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If that is the case and your embassy can't provide a resolution, your best bet would be to stay in Panama until your departure flight in May and pay the $50 per month fine for overstaying your visa.
Ged I think the risk you might take with this is that is if they check your passport at any time and you are over staying your visa you can be deported with no chance to pay the fine.
I really didn't want to be in this situation, I even talked to my embassy last month and they said I could still do the 72 hours out and get stamped for another 6 months my other flight is now cancelled. Is there any repercussions for over stay other than the fee? anther flight would be quite expensive on short notice I only have a week left on my stamp
LOL yous posted just before I did
Varela did not change the law. One thing is being able to stay up to 180 days as a tourist, and a completely different thing is abusing the tourist status and staying in Panama for years as a tourist avoiding their immigration laws and not being legalized as a resident.
There are many people who avoid becoming legal residents and stay as tourists. This has been strictly enforced as of this past weekend and more so on Monday where both Varela and Carrillo stated they are ending the border hopping practices. They have denied Venezuelans, but have not made any exceptions to nationalities.
Again, avoid border hopping and if you do so, speak to your lawyer before so you know your options
Well, like I said I can work with the system either way but the problem is I made plans according to the law and as far as I am concerned did my due diligence but because they enacted it with no notice it will put me in the situation to over stay, I qualify for pensionado but have spent 8 months to see if Panama is a good fit as is recommended generally and have done my best to stay within the law but am discouraged by they way the laws are being handled, not with the content of change but they way I am being put in a situation to overstay when it was never my intention to do anything but follow the law.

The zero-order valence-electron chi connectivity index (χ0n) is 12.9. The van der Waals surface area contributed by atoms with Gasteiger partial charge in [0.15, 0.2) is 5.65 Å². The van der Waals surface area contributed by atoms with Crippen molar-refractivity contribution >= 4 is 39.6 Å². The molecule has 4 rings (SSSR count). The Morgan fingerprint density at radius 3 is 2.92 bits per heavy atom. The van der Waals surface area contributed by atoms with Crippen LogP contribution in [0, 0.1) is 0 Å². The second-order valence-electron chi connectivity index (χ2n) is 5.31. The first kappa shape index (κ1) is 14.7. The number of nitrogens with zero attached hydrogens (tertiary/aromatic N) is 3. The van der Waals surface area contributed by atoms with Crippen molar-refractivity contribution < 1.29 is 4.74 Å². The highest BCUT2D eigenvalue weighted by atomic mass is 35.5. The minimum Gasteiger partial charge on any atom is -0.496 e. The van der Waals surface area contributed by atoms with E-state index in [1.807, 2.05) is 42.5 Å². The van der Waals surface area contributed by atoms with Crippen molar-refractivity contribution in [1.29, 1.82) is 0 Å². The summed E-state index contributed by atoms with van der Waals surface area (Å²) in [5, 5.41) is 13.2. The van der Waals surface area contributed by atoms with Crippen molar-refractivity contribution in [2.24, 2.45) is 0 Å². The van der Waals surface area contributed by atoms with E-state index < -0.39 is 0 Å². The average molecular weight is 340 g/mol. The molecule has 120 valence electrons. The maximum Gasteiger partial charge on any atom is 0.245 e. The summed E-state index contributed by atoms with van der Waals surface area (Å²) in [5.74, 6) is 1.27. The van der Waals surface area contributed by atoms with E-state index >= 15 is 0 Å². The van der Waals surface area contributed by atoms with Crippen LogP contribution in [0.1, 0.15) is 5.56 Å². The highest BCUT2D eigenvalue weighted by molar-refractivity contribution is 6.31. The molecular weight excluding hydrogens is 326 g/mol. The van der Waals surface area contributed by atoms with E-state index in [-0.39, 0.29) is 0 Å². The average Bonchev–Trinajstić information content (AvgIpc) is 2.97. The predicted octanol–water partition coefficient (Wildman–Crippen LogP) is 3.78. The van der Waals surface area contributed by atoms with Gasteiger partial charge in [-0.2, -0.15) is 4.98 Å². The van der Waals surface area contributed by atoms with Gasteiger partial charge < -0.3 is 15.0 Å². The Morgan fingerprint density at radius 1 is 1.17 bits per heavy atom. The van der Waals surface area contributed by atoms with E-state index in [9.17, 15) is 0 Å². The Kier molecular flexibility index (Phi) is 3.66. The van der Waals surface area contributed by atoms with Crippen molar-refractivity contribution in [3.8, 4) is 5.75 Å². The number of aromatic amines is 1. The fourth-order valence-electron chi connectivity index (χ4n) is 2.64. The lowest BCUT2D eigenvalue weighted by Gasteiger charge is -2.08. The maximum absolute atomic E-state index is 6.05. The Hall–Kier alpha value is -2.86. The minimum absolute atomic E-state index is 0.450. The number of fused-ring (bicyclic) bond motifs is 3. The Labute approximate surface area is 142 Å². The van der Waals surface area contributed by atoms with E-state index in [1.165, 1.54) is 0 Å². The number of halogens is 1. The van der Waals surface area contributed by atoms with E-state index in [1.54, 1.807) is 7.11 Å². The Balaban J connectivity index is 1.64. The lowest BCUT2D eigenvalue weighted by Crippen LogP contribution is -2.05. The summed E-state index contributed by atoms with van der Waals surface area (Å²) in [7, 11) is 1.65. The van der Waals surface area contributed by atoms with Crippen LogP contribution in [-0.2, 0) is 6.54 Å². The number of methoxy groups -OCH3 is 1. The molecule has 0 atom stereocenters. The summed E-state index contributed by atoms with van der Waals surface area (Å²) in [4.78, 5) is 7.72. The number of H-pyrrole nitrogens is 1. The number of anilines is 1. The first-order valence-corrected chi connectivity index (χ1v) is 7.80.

Yes, it's absurd that they enacted this law retroactively without notice.
Just to sum up my experience with border crossing, I crossed in sept. where I was met by one of the "helpers" at the border convinced me that the laws for costa rica had just changed and I needed an exit ticket back to my country of origin not just back to panama but he could get me through with no questions $20 for the person at the booth and $20 for him well, that turned out to be a scam but being my first crossing I fell for it. Then comes January I booked to cross again then comes the confusion surrounding length of stay so cancelled as my current stamp was good until march and if the new stamp is only good for 3 month no point spending $$$ when it wouldn't extend my stamp, well that turned out to be a lot of confusion and didn't really apply to me despite what everyone was saying. I was supposed to cross last week but was ill so I go today and was told of this new change and if I left I would not be allowed back in, I love Panama but not sure about how the immigration laws are so unstable who is to say the pensionado isn't the next target